While this method unquestionably requires more effort than just buying something from a retailer, individual sellers may be willing to cut you a deal.

Try to track down students enrolled in classes you know you'll need to take later, and offer to buy their books at the end of the semester.

You may even find people willing to trade you textbooks for titles that you already have. Connect with students by checking social media for groups in your university devoted to textbook exchanges or general marketplaces.

And never be afraid to utilize good old-fashioned bulletin boards and student associations within your major. It's a great way to network with people taking the same courses as you.

5. Sell Your Textbooks Back for a Profit

As with buying textbooks, selling them is all about timing. If you try to move your books at the end of the semester (when everyone else is doing the same), you may only recoup a fraction of their value. Instead, wait until just before the next semester, when supply is low and demand is high.

Also, selling books to brick-and-mortar stores is likely to net you more cash, since you'll have fewer competitors than online. Some particularly entrepreneurial Slickdealers kindly shared with us their tactics for getting the maximum profit:

6. Try These Options for "Free" Textbooks

If you want to put in some extra effort, it can be possible to avoid buying textbooks altogether. There are a few different strategies, and each has its own advantages and drawbacks.

Check Out Textbooks at the Library

While this method costs nothing and is available right on campus, it's possible the book might not be there when you need it, especially if there are other students in your course with the same idea.

Photocopy Textbooks

By copying the free texts at the library, you can be sure you'll always have access to the materials. However, this can take a lot of time and effort, and some schools will charge you for making photocopies.

Download Free PDFs

We're not talking about torrenting here. There are a ton of free, legal resources that provide access to textbooks. Remember, if something's in the public domain, there is zero reason you should pay for it.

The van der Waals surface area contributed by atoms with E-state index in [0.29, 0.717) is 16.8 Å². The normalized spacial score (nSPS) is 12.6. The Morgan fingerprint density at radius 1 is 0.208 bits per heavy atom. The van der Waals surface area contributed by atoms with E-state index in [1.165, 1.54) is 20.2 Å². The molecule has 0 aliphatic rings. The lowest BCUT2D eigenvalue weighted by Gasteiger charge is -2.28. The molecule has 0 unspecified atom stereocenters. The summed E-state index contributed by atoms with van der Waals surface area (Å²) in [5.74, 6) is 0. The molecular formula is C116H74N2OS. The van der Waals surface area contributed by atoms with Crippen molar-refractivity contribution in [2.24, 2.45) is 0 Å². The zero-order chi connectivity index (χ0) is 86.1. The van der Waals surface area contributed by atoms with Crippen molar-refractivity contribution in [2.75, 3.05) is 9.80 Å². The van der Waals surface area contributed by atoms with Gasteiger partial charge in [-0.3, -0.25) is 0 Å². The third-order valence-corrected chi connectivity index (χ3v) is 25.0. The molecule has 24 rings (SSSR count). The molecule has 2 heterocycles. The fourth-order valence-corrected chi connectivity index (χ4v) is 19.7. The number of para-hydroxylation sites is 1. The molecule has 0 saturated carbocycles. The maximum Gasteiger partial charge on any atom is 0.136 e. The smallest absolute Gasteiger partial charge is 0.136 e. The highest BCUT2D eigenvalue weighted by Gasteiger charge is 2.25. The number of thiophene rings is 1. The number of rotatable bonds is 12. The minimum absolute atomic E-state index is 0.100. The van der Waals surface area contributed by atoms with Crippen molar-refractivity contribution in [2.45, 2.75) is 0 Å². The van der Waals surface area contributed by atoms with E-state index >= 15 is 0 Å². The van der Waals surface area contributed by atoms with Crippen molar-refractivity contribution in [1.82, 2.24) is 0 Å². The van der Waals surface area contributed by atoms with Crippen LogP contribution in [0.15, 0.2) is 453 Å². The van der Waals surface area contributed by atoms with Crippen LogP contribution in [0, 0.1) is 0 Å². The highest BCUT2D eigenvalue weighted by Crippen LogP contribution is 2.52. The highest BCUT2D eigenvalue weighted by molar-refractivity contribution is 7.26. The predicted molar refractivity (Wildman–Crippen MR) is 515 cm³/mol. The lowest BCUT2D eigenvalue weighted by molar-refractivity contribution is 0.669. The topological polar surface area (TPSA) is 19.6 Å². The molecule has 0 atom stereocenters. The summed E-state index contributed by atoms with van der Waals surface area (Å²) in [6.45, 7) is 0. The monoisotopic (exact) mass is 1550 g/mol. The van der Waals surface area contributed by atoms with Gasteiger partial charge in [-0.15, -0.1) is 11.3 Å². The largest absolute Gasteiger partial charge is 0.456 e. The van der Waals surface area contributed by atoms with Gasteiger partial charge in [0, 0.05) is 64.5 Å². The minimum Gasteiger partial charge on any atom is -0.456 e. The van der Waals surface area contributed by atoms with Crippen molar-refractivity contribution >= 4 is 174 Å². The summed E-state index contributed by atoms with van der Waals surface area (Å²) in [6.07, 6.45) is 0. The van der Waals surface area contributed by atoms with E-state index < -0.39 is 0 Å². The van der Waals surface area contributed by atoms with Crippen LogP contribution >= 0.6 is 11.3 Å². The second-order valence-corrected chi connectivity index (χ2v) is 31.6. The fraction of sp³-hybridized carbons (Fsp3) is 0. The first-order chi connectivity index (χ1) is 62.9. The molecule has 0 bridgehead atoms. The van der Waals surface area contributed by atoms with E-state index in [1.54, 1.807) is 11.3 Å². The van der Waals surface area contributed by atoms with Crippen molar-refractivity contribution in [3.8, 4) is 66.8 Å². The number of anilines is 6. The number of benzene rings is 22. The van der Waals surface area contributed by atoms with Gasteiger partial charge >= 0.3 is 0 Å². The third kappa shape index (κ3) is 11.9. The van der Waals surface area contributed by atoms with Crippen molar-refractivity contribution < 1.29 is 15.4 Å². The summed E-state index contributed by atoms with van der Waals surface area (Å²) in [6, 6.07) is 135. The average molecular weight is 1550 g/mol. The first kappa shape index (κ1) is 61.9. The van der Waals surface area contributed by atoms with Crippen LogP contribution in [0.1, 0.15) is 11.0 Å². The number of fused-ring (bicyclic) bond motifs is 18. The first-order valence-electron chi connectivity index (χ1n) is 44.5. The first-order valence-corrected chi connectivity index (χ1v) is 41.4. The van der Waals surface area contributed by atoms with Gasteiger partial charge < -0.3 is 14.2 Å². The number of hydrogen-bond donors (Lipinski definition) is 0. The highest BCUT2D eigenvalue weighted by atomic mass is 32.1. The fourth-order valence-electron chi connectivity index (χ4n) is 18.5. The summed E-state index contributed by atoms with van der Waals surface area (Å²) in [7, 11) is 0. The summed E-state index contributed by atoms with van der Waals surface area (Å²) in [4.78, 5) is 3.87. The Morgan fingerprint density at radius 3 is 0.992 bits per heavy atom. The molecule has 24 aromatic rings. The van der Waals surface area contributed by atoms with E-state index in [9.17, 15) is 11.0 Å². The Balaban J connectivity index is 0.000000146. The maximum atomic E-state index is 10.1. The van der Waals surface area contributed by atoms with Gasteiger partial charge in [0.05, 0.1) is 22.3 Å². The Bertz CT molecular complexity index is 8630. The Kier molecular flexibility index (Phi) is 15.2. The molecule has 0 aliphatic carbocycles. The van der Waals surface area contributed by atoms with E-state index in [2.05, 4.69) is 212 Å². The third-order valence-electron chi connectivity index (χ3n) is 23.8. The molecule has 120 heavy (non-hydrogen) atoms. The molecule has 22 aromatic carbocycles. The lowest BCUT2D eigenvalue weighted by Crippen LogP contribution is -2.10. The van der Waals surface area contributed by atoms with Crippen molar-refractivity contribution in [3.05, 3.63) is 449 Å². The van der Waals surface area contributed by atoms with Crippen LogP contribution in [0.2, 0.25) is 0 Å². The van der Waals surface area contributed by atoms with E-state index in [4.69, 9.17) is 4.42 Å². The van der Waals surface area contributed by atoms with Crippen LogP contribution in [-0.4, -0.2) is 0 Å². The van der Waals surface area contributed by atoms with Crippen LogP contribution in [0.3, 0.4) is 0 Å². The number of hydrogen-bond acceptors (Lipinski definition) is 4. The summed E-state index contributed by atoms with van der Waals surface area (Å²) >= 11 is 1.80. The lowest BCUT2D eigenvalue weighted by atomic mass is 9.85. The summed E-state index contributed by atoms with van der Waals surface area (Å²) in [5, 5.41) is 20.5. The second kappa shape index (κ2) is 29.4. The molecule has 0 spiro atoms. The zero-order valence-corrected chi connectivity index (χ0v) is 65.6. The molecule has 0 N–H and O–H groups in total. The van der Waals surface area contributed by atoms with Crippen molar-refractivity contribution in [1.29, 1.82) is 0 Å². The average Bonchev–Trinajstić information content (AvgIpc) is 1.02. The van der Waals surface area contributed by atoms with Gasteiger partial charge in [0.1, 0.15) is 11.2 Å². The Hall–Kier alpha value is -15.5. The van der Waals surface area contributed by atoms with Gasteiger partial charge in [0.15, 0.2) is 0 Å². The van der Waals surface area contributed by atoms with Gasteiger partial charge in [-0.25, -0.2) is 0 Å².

Some good places to start include the Open Textbook Library and Open Culture. Now, the selection on these kinds of services can be limited, but they're always worth checking out.

And if you contact your professor early enough, you can even ask them to consider using open access textbooks for the syllabus.

So, What's the Best Way to Save on Textbooks?

There is no one, surefire way to get the best textbook deals. The smartest way to save on textbooks is to utilize the method best suited to your particular situation.

Did your professor tell you they only use one chapter of a particular book? Go the the library and photocopy it.

Do you know an upperclassmen who took your course last year? See if you can pick up the book from them for cheap.

Think you see an unfilled need in the market? Buy a discounted book online and sell it to the bookstore before the next semester for a profit.

If you employ these strategies appropriately, you could save literally thousands of dollars over the course of your education.

Special thanks to all the people who responded to our Twitter status and helped make this article possible.


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About the Author

Liam Fitzpatrick is a Content Editor at Slickdeals in the Los Angeles office. He has written and edited for various digital publishers, including Ranker, Cracked, and Screen Rant. He's always got his eyes out for fresh deals, especially when it comes to entertainment and technology. If you ever want to talk about comic books, classic sci-fi, or Magic: The Gathering, he'll be ready and waiting.


Follow Liam on Twitter here (he's always down to chat about his cats): @slickdealsliam